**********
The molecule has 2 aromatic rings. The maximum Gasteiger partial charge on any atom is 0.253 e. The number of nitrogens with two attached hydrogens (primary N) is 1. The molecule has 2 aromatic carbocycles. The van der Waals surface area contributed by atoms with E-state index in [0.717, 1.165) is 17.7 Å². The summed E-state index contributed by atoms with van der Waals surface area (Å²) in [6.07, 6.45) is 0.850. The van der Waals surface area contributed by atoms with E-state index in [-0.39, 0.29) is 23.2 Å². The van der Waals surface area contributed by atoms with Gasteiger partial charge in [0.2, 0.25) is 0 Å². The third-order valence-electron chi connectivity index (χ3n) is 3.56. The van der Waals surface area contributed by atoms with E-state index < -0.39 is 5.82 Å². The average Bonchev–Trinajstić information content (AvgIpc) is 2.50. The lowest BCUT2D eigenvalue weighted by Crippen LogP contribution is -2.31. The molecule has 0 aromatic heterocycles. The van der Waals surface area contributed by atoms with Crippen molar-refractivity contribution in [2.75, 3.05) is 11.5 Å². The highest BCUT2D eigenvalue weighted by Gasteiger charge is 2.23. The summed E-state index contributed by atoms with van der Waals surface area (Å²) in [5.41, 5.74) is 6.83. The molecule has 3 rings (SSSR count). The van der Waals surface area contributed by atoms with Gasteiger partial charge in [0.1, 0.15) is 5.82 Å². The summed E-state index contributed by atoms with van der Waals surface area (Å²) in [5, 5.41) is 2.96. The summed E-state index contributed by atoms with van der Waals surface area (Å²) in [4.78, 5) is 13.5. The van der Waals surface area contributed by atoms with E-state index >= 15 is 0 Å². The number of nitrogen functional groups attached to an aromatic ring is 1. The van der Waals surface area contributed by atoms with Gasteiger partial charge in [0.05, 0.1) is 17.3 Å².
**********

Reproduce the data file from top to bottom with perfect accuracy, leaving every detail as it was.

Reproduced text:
The molecule has 2 aromatic rings. The maximum Gasteiger partial charge on any atom is 0.253 e. The number of nitrogens with two attached hydrogens (primary N) is 1. The molecule has 2 aromatic carbocycles. The van der Waals surface area contributed by atoms with E-state index in [0.717, 1.165) is 17.7 Å². The summed E-state index contributed by atoms with van der Waals surface area (Å²) in [6.07, 6.45) is 0.850. The van der Waals surface area contributed by atoms with E-state index in [-0.39, 0.29) is 23.2 Å². The van der Waals surface area contributed by atoms with Gasteiger partial charge in [0.2, 0.25) is 0 Å². The third-order valence-electron chi connectivity index (χ3n) is 3.56. The van der Waals surface area contributed by atoms with E-state index < -0.39 is 5.82 Å². The average Bonchev–Trinajstić information content (AvgIpc) is 2.50. The lowest BCUT2D eigenvalue weighted by Crippen LogP contribution is -2.31. The molecule has 0 aromatic heterocycles. The van der Waals surface area contributed by atoms with Crippen molar-refractivity contribution in [2.75, 3.05) is 11.5 Å². The highest BCUT2D eigenvalue weighted by Gasteiger charge is 2.23. The summed E-state index contributed by atoms with van der Waals surface area (Å²) in [5.41, 5.74) is 6.83. The molecule has 3 rings (SSSR count). The van der Waals surface area contributed by atoms with Gasteiger partial charge in [0.1, 0.15) is 5.82 Å². The summed E-state index contributed by atoms with van der Waals surface area (Å²) in [5, 5.41) is 2.96. The summed E-state index contributed by atoms with van der Waals surface area (Å²) in [4.78, 5) is 13.5. The van der Waals surface area contributed by atoms with E-state index >= 15 is 0 Å². The number of nitrogen functional groups attached to an aromatic ring is 1. The van der Waals surface area contributed by atoms with Gasteiger partial charge in [0.05, 0.1) is 17.3 Å².